Everything You Wanted To Know About COVID-19 Booster Shots In North Texas
Back in August, federal health officials announced that COVID-19 booster shots would be available to people across the country on Sept. 20. Since then, both the Food and Drug Administration and the Center for Disease Control’s Advisory Committee on Immunization Practices (ACIP) have been in discussion on the science and benefit of booster shots.
The ACIP is set to meet next week, after the Sept. 20 deadline, to consider booster shots over two days. A committee from the FDA is meeting today to discuss Pfizer’s petition to be approved for a third dose for people 16 and older.
In the meantime, it’s unclear what a COVID-19 booster shot rollout could look like for providers across North Texas. Chief Medical Officer at Parkland Health and Hospital System, Dr. Joseph Chang, said a lot of people are confused about what’s next.
Yes, if they’re immunocompromised, which include cancer patients, people who received an organ transplant, severe HIV infections, or anyone taking medicine that might suppress their immune systems. Public health departments and vaccine sites across Dallas-Fort Worth have been offering Pfizer and Moderna third vaccine doses since the CDC and FDA authorized them back in August.
“Anyone who is immune-compromised for whatever reason, the antibody response and the overall immune response that they mount toward a vaccine is much, much lower than the rest of us,” Dr. Chang said. “They would benefit from getting another vaccine dose, just to help them boost it up a little bit more.”
Dr. Chang said the words “third vaccine dose” and “booster shot” mean the same thing, it’s simply an additional dose after the initial series of vaccinations, but the effect on someone’s immune system if they’re immunocompromised is the difference.
Another booster might not really make sense, Dr. Chang said, because most people are still protected from their original vaccination cycle.
For most vaccines, people’s antibody levels do drop over time because the body isn’t seeing the infection as an active threat. Antibodies are only one part of the body’s immune response, and a drop in antibodies doesn’t mean there’s less immunity to any specific virus.
Dr. Chang also adds that, for the most part, the fact that most serious hospitalizations in both North Texas and the rest of the country are among unvaccinated people proves that the vaccine is still effective.
“We know that even though a lot of us got vaccinated nine months ago now, we're still protected at a very high level,” Dr. Chang said. “This is exactly the reason why the FDA and CDC have not come out with a recommendation to give boosters to people who have a good immune system.”
He said the other complicating factor is COVID is just so new in comparison to other viruses.
“Unfortunately, we only have about a year and a half experience with COVID,” Dr. Chang. “It’s not like chickenpox, [which] we have hundreds of years of data on, and we know exactly what's going to happen.”
The newness, and the questions of whether a booster shot will be significantly helpful to the majority of the population, are why the FDA and the CDC are still in discussion.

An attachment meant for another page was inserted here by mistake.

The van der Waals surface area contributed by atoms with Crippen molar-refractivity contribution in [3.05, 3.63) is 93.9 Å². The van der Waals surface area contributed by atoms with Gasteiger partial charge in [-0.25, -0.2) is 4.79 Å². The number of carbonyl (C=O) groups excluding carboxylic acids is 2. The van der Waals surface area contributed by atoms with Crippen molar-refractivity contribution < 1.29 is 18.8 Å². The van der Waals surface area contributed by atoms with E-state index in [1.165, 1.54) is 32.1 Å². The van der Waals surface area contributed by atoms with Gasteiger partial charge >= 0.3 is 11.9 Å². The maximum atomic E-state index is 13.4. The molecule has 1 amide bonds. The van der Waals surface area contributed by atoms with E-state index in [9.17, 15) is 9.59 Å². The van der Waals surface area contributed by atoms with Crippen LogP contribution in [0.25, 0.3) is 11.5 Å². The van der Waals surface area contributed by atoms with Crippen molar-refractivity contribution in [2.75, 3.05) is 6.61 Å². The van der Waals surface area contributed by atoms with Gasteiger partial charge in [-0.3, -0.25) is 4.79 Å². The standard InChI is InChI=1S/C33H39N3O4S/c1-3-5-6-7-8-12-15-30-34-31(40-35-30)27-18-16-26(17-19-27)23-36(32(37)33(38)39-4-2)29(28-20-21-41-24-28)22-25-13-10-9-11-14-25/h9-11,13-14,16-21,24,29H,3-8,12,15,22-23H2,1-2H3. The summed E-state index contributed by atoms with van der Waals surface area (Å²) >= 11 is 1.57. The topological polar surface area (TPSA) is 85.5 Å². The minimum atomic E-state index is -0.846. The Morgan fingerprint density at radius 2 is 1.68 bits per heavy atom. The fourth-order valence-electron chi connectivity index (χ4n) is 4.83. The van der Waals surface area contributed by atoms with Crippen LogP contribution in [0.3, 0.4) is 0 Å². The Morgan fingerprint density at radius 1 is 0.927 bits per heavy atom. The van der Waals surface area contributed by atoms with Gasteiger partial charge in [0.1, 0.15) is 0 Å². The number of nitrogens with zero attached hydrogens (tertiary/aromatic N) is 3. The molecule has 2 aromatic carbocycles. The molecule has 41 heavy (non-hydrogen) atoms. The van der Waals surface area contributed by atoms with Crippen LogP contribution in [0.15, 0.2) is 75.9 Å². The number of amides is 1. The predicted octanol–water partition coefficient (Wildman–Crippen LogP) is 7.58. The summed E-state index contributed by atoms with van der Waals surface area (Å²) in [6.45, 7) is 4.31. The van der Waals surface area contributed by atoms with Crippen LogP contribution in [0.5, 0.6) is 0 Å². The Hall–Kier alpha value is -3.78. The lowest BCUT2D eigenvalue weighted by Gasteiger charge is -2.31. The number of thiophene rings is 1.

“When we say something is endemic, that's like when we're talking about the flu,” Dr. Chang said. “Flu never really goes away. There's a season for it in the wintertime, [and then] next year it’s back.”
It’s hard to tell if the virus will become endemic, but it’s not outside the realm of possibility.
“The way things become endemic is when they mutate so much that we cannot eradicate it,” Dr. Chang said. “It’s in so many various different forms that we just can’t put our arms around the whole thing.”
But COVID-19 sticking around isn’t necessarily concerning to Dr. Chang. With controllable situations like the flu, people are prepared to deal with it every year, because there are tests, vaccines and other ways to treat it. It does underline for him the continued importance of vaccinations.
“If we get enough people vaccinated, we stop the transmission of disease at any significant level,” Dr. Chang said. “Viruses need infection to mutate. Mutation leads to variants. If we would just stop the chain of infection, we would no longer have variants. And if we don't have too many variants, then this disease does not have the power to be endemic. But the longer this goes, the higher the likelihood that COVID-19 is with us forever.”
Also, he adds, there’s not a magical threshold where a health pandemic moves to an endemic situation.
“To those of us who live in the real world, it doesn't matter what we call it,” Dr. Chang said. “All that matters is if it gets you.”
In limbo. The ACIP hasn’t released an agenda for their meetings on Sept. 22 and 23, so it’s not clear whether it will make firm recommendations on COVID booster shot rollouts or whether the conversations will need to continue. A committee from the FDA is meeting all day Fridayto discuss Pfizer’s petition to be approved for a third booster dose.
“What I really hope is that we will continue to follow research and will do good medicine,” Dr. Chang said. “It's always been very important to me that we do things that scientifically make sense. I do hope that we continue to stick with that.”
Otherwise, he said, the best thing people can do now is get vaccinated if they haven’t yet.
“What really matters is we come together and protect each other in this community,” Dr. Chang said. “I think if we could do that, we’re gonna be out of this in no time.”
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